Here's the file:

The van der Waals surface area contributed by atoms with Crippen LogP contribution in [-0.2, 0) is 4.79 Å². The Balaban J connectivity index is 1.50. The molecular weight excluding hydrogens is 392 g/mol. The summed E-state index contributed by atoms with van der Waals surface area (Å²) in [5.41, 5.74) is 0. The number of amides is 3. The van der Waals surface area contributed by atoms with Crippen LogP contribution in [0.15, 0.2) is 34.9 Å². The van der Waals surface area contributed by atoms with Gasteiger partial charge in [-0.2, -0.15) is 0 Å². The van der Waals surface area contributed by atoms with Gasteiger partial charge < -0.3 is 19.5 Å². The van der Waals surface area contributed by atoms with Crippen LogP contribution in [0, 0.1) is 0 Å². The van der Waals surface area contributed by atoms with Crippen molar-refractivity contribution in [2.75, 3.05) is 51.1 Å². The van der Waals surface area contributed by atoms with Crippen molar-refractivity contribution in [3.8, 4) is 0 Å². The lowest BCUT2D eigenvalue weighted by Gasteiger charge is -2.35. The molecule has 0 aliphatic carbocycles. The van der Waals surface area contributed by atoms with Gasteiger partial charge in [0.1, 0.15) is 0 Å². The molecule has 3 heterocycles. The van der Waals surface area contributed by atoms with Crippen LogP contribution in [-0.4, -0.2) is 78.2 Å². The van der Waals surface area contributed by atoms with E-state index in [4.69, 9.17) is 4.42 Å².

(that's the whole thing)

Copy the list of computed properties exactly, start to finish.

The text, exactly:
The van der Waals surface area contributed by atoms with Crippen LogP contribution in [-0.2, 0) is 4.79 Å². The Balaban J connectivity index is 1.50. The molecular weight excluding hydrogens is 392 g/mol. The summed E-state index contributed by atoms with van der Waals surface area (Å²) in [5.41, 5.74) is 0. The number of amides is 3. The van der Waals surface area contributed by atoms with Crippen LogP contribution in [0.15, 0.2) is 34.9 Å². The van der Waals surface area contributed by atoms with Gasteiger partial charge in [-0.2, -0.15) is 0 Å². The van der Waals surface area contributed by atoms with Gasteiger partial charge < -0.3 is 19.5 Å². The van der Waals surface area contributed by atoms with Crippen LogP contribution in [0, 0.1) is 0 Å². The van der Waals surface area contributed by atoms with Crippen molar-refractivity contribution in [2.75, 3.05) is 51.1 Å². The van der Waals surface area contributed by atoms with Crippen molar-refractivity contribution in [3.8, 4) is 0 Å². The lowest BCUT2D eigenvalue weighted by Gasteiger charge is -2.35. The molecule has 0 aliphatic carbocycles. The van der Waals surface area contributed by atoms with Gasteiger partial charge in [0.1, 0.15) is 0 Å². The molecule has 3 heterocycles. The van der Waals surface area contributed by atoms with Crippen LogP contribution in [-0.4, -0.2) is 78.2 Å². The van der Waals surface area contributed by atoms with E-state index in [4.69, 9.17) is 4.42 Å².